In less than a year, the father died.

 The mother and daughter operated a delicatessen store until such time as it no longer was feasible for the mother to do this, and thereafter the daughter sought her own employment and has continued ever since in the capacity of a clerk at a counter in a drugstore.

 Naturally her salary, which she said was from $16.00 to $18.00 a week, was insufficient to enable her to accumulate any funds of her own. She and her mother used the cash that was left by the father and his investments, in carrying on the mother's business, as circumstances seemed to require, and finally in 1930 the property described in the complaint was purchased by Elizabeth Bunge in her own name, in the same way that she had handled the properties entrusted to her by her father; in 1927 she had invested her $5,000.00, under advice, in the purchase of 62 1/2 shares of the corporation which held the legal title to the property occupied by the bank.

 Three years later the remaining twothirds of the father's original $15,000.00 in cash and other property were used by Elizabeth to acquire the said real estate for the exclusive benefit of her mother and brother.

 The foregoing was testified to by Elizabeth Bunge on the witness stand, when she was called by the plaintiff, and nothing was offered to discredit or disprove her narrative, which was convincing to the court.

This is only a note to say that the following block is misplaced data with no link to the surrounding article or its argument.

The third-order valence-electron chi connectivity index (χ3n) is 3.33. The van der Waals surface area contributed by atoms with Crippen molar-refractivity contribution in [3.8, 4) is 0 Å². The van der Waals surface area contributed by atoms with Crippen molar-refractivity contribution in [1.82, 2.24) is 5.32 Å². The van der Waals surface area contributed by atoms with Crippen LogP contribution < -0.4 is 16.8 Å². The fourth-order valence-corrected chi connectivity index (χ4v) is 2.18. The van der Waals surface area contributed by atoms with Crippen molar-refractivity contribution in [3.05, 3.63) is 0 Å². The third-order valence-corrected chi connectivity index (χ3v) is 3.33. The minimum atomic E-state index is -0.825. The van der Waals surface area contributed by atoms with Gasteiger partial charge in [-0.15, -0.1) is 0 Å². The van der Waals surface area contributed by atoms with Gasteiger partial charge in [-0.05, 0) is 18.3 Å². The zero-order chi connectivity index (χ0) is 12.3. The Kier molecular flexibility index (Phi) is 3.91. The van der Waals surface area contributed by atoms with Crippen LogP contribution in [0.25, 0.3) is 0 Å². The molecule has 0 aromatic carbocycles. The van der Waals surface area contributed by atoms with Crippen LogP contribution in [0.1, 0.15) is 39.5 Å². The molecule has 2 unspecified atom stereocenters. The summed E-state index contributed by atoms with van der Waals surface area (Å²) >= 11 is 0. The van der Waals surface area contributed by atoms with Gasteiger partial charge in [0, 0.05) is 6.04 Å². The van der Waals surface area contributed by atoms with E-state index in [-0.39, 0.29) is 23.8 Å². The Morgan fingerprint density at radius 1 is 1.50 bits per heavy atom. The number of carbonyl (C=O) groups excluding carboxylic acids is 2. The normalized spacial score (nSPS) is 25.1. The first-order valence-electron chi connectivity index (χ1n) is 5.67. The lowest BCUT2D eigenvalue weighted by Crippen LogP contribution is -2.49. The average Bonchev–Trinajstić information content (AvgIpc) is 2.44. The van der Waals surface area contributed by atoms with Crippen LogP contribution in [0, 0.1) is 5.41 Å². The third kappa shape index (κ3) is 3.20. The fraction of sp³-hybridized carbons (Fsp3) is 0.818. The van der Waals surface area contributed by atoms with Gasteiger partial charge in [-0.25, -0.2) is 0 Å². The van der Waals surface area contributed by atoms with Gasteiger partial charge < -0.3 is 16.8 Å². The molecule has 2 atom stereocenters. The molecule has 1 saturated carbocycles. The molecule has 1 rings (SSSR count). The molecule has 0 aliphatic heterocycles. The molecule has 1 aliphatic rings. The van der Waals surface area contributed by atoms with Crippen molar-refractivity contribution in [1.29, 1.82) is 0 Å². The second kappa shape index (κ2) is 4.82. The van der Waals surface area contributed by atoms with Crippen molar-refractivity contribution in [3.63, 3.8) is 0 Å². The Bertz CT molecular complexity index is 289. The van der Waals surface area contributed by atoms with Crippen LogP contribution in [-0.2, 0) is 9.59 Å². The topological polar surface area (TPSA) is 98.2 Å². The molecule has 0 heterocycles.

The trustee was informed of the circumstances which have been related, through examinations of the bankrupt before the referee and the answers made to interrogatories propounded to the mother and by the former's testimony in supplementary proceedings conducted by the receiver of the bank. While those depositions were read only in part at this trial, it is a fair assumption that there was no inconsistency between the disclosures otherwise to be found in them, and the testimony of Elizabeth Bunge at this trial, or the attention of the court would have been called thereto.

 Clearly, therefore, the trustee, had he so chosen, could have abandoned his cause (since he was acting for his mother-in-law as the only reputed creditor) without bringing the case to trial and inviting judicial determination of the controversy.

 The testimony is convincing that Elizabeth Bunge did not convey her own property, when she transferred the real estate in question to the Baxter Arms Corporation, and that the allegations in the complaint of a fraudulent transfer, as against her creditors, have failed for lack of proof.

 The infirmity of the plaintiff's cause, however, involves also the question of his capacity to seek relief in a court of equity. While he occupies the ostensible position of a trustee in bankruptcy, the plain evidence is that he speaks for but one creditor, and her identity is thought to be so nearly his, that the line of demarcation is shadowy and without substance.